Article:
The Men Who Run SABMiller

Published in Company Comment on 30 November 2012

What you need to know about the international brewery group's top executives.

Management can make all the difference to a company's success and thus its share price.

The best companies are those run by talented and experienced leaders with strong vested interests in the success of the business, held in check by a board with sound financial and business acumen. Some of the worst investments to hold are those run by executives collecting fat rewards as the underlying business goes to pot.

In this series, I'm assessing the boardrooms of companies within the FTSE 100 (UKX). I hope to separate the management teams that are worth following from those that are not. Today I am looking at SABMiller (LSE: SAB), the world's second-largest brewery group.

Here are the key directors:

DirectorPosition
Graham MackayExecutive Chairman
Alan ClarkChief Operating Officer
Jamie WilsonChief Financial Officer

SABMiller’s unusual executive structure is a temporary measure. Graham MacKay has stepped up from being CEO to serving as executive chairman the 12 months before taking on the non-executive chairmanship next year. At that time, COO Alan Clark will step up to become CEO.

Transition

The transition from a CEO to chairman offends against the combined code on corporate governance, which at least requires the company to justify such a move. SABMiller’s explanation is somewhat thin: simply that because of his long service Graham MacKay is the best man for the job. However the company's two largest shareholders who control 40% of the shares gave their pre-approval, and investors have had a pretty good run with Mr Mackay.

Together with former chairman Meyer Khan he floated the former South African Breweries in 1999, serving as CEO for 13 years during which time the business expanded globally to become the second largest brewery group in the world.

Big Boots

That leaves big boots for Alan Clark to fill. A former clinical psychologist and psychology lecturer, he joined the company in 1990 as training and development manager, subsequently working his way up through the ranks in South Africa and Europe. As managing director of Europe he was seen as an obvious internal candidate for CEO, but there is clearly a risk he will be overshadowed by Mr Mackay.

There is at least some relatively fresh blood in Jamie Wilson, who joined the company in 2005 becoming CFO in 2011. Prior to that he held a number of finance and executive roles within the drinks industry. A chartered accountant, at SABMiller he continued to oscillate between finance and managerial roles including acting as finance director for the European division.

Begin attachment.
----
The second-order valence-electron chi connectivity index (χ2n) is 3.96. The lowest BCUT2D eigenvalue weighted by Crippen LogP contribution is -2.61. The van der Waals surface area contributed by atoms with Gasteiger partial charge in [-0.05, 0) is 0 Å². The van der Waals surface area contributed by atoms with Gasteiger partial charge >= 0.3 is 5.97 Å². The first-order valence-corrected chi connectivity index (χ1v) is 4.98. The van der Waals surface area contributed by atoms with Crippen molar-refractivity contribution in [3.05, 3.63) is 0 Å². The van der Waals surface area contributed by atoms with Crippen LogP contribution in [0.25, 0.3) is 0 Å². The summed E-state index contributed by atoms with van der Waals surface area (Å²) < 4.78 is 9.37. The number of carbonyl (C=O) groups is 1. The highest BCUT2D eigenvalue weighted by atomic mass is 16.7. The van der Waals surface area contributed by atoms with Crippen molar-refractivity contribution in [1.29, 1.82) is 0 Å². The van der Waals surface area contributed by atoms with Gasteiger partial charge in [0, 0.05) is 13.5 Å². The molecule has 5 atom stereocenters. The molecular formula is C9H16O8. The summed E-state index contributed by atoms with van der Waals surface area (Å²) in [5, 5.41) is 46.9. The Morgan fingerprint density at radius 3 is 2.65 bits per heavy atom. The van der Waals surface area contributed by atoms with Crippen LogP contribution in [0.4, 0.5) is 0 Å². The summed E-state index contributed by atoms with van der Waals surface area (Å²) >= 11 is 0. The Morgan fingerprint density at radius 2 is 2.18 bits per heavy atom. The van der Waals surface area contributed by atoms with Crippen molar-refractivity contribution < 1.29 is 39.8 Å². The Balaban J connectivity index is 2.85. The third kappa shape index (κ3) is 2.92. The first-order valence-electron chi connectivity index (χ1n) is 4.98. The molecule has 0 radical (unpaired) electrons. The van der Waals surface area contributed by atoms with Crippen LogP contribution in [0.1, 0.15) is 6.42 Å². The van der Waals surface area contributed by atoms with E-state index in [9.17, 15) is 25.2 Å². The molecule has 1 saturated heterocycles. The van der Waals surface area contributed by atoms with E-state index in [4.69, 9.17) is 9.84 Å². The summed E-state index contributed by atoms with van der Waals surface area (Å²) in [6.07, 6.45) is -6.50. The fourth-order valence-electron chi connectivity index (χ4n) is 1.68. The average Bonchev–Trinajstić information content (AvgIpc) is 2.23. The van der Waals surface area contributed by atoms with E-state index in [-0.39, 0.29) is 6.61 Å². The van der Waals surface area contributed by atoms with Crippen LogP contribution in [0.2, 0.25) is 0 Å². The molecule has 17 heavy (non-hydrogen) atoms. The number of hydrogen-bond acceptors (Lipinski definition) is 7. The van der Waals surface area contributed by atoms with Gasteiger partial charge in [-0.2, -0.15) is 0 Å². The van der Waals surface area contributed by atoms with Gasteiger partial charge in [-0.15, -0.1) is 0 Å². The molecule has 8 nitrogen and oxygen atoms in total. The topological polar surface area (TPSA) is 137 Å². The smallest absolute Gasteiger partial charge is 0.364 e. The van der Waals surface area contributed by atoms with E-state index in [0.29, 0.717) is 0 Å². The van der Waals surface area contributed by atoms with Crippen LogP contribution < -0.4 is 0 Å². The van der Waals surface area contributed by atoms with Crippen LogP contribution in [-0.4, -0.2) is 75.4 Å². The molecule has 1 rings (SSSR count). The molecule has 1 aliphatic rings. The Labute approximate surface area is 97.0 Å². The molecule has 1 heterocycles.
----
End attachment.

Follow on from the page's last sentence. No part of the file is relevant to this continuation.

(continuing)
SABMiller's 13 non-execs include five representatives of the Altria group and two representatives of BevCo, the two large shareholders acquired during the company's acquisition history. The 6 independent directors have a mix of backgrounds with appropriate sensitivity to the company's South African heritage. Cyril Ramaphosa, former secretary general of the African National Congress, has been a non-exec since the listing.

I analyse management teams from five different angles to help work out a verdict. Here's my assessment:

1. Reputation. Management CVs and track record.

Mackay excellent; Clark not well-known outside company.
Score 4/5
2. Performance. Success at the company.

Excellent.
Score 4/5
3. Board Composition. Skills, experience, balance

Faulty.
Score 2/5
4. Remuneration. Fairness of pay, link to performance.

High but not highly controversial.
Score 3/5
5. Directors’ Holdings, compared to their pay.

Some large holdings.
Score 4/5

Overall, SABMiller scores 17 out of 25, a middling result. Performance has been excellent under the tenure of the long-standing former CEO and chairman, but the arrangements for management succession have yet to be tested.

I've collated all my FTSE 100 boardroom verdicts on this summary page. I hope it helps with your analysis.

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> Tony does not own any shares mentioned in this article.

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